- opening

Montreal Symphony Orchestra
Conductor: Okko Kamu

Edmonton Symphony Orchestra
Conductor: Kazuyoshi Akiyama

Duration: 10 minutes
Written: 1980
Premiered: February 1, 1981
by Woodstock Strings
Conductor: Patrick Burroughs
Woodstock, Canada
  • large string orchestra preferred, with first chairs as a string quartet
Epitaph for Strings was written in December 1980 to commemorate the death of my former professors: Nadia Boulanger and Boleslaw Woytowicz.
The composition is traditional in its design and language, and it calls for a string orchestra with a solo string quartet consisting of the principal players. The work is in one movement which breaks into contrasting sections. The prevailing mood of sadness is interrupted by an abrupt ending, which calls to mind the sudden news of their respective deaths.
Epitaph was composed under some unusual circumstances during my lecture-concert tour of Europe; trains, planes, railway stations, and hotel rooms became the shelters in which I wrote the score.
Since the piece was designed to be played by professional orchestras as well as youth orchestras, it is scored in such a way that the more difficult passages are written for the principal players (the soloists), while the ensemble writing remains simple. Furthermore, the writing can be likened to a painting wherein broad strokes articulating a deep and dark mood alternate with delicate lines of a much lighter shade. This antithesis symbolizes the contrast between the sombre image of death and the fragile image of childhood
Since its premiere in 1981, Epitaph has become one of my most often performed compositions; it has been played not only in virtually all major cities in Canada, but also in the United States, Asia, and Europe (including Paris and Berlin). It has also been performed by various youth orchestras and community orchestras.
The work was commissioned by the Woodstock Strings and the Winnipeg Youth Orchestra with assistance from the Ontario Arts Council.
“Epitaph for Stings, a work composed in 1980 by Peter Paul Koprowski … allowed the orchestra sound to glow with nuances and the comfortable warmth of an open fire.”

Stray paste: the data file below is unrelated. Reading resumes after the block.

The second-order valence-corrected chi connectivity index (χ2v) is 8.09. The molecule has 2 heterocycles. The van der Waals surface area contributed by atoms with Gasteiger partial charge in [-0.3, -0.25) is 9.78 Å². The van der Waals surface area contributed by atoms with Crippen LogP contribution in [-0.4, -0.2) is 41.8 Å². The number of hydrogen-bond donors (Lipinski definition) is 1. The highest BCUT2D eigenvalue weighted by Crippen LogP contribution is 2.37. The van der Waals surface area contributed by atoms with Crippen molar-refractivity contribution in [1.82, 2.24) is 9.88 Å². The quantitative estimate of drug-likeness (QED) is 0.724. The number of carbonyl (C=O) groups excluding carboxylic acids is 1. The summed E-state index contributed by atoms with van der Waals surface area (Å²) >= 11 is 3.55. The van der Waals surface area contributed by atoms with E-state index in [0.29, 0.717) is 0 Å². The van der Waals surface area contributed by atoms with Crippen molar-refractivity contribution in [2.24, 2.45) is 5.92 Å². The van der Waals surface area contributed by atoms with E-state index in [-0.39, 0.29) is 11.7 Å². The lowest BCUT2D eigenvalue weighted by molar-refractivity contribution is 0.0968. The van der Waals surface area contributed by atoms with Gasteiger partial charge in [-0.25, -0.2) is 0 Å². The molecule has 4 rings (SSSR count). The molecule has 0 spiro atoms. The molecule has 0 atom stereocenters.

“A highlight of this half was a piece by Canadian composer Peter Paul Koprowski, entitled, Epitaph. The piece was composed in December 1980 to commemorate the death of his former teacher.
This is a very powerful piece of music. The prevailing mood is one of extreme anxiety, sadness and despair. Koprowski does an interesting thing with the orchestration, by setting a quartet of the principal string players up against the rest of the orchestra.
The result of this is that extremely harsh chords and dense orchestral textures alternate with the simpler, more pure sound of the string quartet. This gives the listener the impression of something menacing encroaching on an otherwise still environment.”
– The KINGSTON WHIG-STANDARD; October 8, 1999
“It must be stated that NACO is an excellent orchestra. The performance of Mozart’s Symphony No. 40 had enormous cohesion and force. Epitaph, a work by Canadian Peter Paul Koprowski was equally filled with meaning and direction.”
– LA SOLEIL, 1999
“After the intermission, the orchestra, augmented by more strings, performed Koprowski’s Epitaph. Again the word to describe their playing is intense. The dissonant chords that engulfed the orchestra had a ferocity and a yearning quality that was soul-stirring.”
“On muted strings, a quartet of NACO first chairs made up the concertino for Peter Paul Koprowski’s anguished dialogue for string quartet and strings, Epitaph. The feeling of loss gives way to a central section (with well-controlled Bartok pizzicato in the double basses) of tense agitation and the brief amalgam of mournful emotions was well caught.”
– EDMONTON JOURNAL; October 21, 1999
“Peter Paul Koprowski has been recognized widely during the past ten years for his very careful and sensitive control of sound in musical composition. To hear a Koprowski score is to hear the contemporary idiom with all the complex harmonies and rhythms in the guise of the discreet sensuousness of earlier times. Koprowski has a well developed sense of what psychologist call “gestalt”. His works always have a strong sense of unity, of purpose, of control and expressiveness.”
– from program notes for Kitchener-Waterloo Symphony, 1983